FAQ - How important is it to have a band agreement/contract? What should be included?
If you’re serious about your band, then it is worth the expense of paying an entertainment attorney to draw up a legal agreement so you can set the parameters of your partnership right from the start. Otherwise, you’re setting landmines for yourself in any future dealings between you and your band mates. If you’re all professionals, approaching the band about this shouldn’t be difficult. The time to draw up such an agreement is as soon as profits are going to be made.
May I get more detail on this topic please. I can see the usefulness of this agreement process but would like a little more thourough description of some of the most recomended parameters of partnership. Of course there is writing % and performance % but i know there is much nore that should be clarified for all band members piece of mind and satisfaction. Thx in advance
I see nobody got back to James on this topic. Some of you have played in many bands, some for years, and probably without contracts other than a nod. Anyone have any harrowing tales of how a contract might have made things better?
As bandmates you enter into a ‘partnership contract’. It may be simply verbal or never formally verbalized, but there is an ‘offer’ and an ‘acceptance’, constituting a contract. Each member says, “I’ll play this/sing this part of the performing, in exchange for you playing/singing that part.” If somebody doesn’t show up it’s breach of contract. Without a formal piece of paper there’s not much use in going to court over anything though, especially if there’s not a great deal of money or some other issue at stake.
In business law in high school I remember the lesson that, “Inherent in any partnership is the potential for an adversarial relationship.” People think, ‘Oh not with my buddy. We’ve been friends since kindergarten.’ But it does happen to the best of friends who enter into contractual partnership with the best of intentions, even love; witness, marriage. ‘Until death do us part’ the couple pledge, and end up in bitter, even violent dissension.
And, the very real potential for adversarial conflict when the band contracts with other parties, venues where you play, management, publishers, record labels, maybe even product endorsements. Does any one member or management personnel have authority to commit you to something? Thinking about it ahead of time might save your fortune later.
Contracts, even simple ones, can help clarify and commit the partners to performance of things ‘offered’ or ‘accepted’.
“I commit to…” might be a good opening line for just what each player is ‘offering’ and ‘accepting’. “I agree to…” What do you want assurance of from your bandmates, your business partners? There might be agreement of self discipline regarding alcohol and other drugs, health maintenance, responsible spending, savings, outlays of expenses of being in business, travel costs, insurance.
I remember a band member who, while the rest of the guys were down at the beach or out sightseeing on tour, was back at the motel silk-screening t-shirts. “I make more money merchandising than I do playing,” he told me. But one day someone in the band said, “We should get a share of those merchandise profits.” They were all in the band named on the shirt. Perhaps there was a picture of all the members. Did that entitle them all to a share? His was the only investment in materials and labor. Did he deserve it all? No one had thought of that issue when ‘banding’.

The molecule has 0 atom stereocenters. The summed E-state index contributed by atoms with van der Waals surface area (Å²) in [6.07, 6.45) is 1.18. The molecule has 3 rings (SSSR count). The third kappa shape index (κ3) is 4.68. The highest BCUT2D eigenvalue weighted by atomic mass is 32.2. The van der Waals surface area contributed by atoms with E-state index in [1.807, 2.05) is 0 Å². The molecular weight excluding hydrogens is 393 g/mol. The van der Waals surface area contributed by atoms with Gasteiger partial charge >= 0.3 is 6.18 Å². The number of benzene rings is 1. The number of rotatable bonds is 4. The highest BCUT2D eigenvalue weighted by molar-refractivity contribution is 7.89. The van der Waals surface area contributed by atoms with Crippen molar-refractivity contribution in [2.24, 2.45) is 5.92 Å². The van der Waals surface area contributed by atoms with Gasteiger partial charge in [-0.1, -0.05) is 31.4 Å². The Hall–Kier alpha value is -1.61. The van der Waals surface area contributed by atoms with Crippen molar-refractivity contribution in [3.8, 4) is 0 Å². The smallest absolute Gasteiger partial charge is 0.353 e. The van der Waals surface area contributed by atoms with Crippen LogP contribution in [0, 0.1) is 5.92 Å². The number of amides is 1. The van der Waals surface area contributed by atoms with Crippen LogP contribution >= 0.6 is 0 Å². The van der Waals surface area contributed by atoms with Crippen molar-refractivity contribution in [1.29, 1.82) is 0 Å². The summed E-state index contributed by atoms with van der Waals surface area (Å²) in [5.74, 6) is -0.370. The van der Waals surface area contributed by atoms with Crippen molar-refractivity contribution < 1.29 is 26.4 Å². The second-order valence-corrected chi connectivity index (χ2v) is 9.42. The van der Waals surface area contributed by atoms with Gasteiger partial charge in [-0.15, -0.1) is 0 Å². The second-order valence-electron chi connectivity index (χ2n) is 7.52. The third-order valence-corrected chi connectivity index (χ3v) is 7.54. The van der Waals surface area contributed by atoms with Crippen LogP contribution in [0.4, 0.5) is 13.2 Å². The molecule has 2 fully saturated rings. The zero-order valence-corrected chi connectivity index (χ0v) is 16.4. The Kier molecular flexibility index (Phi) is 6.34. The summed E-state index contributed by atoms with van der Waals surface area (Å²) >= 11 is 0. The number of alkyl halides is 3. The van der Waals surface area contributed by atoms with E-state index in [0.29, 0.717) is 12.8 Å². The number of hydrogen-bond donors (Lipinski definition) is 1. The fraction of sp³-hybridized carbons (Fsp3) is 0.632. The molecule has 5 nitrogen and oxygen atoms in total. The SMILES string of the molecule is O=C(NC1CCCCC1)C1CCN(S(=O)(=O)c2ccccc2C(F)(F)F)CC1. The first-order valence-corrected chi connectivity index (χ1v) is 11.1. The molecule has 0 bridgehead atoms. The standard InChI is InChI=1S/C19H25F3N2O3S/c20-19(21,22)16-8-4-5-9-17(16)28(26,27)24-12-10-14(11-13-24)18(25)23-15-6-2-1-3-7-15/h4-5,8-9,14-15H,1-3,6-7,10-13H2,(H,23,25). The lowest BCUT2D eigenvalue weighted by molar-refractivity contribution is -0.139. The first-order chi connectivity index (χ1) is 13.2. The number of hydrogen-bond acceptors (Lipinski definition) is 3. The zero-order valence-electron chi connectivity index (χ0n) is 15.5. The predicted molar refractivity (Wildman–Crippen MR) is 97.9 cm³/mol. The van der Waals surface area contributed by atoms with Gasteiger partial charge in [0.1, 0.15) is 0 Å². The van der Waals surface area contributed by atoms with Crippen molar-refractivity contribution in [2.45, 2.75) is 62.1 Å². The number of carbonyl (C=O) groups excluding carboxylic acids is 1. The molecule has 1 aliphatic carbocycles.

I remember in my youth thinking of writing a booklet titled “Banding: Things you should know about committing to working together.” Or something like that. The idea was to get all members to think ahead about things like health and having everyone’s head in the same place in a business sense, to ensure we all understand that we’re in business as partners, not just partiers. ‘A fool and his money are soon partying’ was a paraphrase of the saying that ended, ‘...soon parted’. Musicians can take it to heart. The business is full of party opportunities, and they don’t always end well.
Often players live hand to mouth, paying out every dime put in their hands to feed, clothe and shelter themselves, and pay for other things demanded or desired. When a crisis arose they have nothing to deal with it, no cash reserve for equipment failures or damage or theft. No money for health care or emergency travel home, vehicle repairs, insurance. Considering these crises ahead of time and committing to an individual cash reserve might enable a band to stay together, functioning, earning a living, instead of crashing just when earnings and lifestyle enjoyment were getting good.
I’d say, start with any contract. It can be amended as time goes on, as you or others think of things they’d like assurance of from and to the other partners. Formalize it, in writing. “If it ain’t in writing it didn’t happen,” they say. At some point you may be ready for a lawyer to help you with it.
If only Sheldon of “Big Bang Theory” were here, he’d know how to write a bandmate agreement!
So, anybody got any tales to tell, things you wish there had been a contract to clarify responsibilities for? Your experience might help others avoid the downsides of whatever happened.
I came across this today. Sort of humorous. Sort of something to think on.
Six People to Avoid When Forming a Band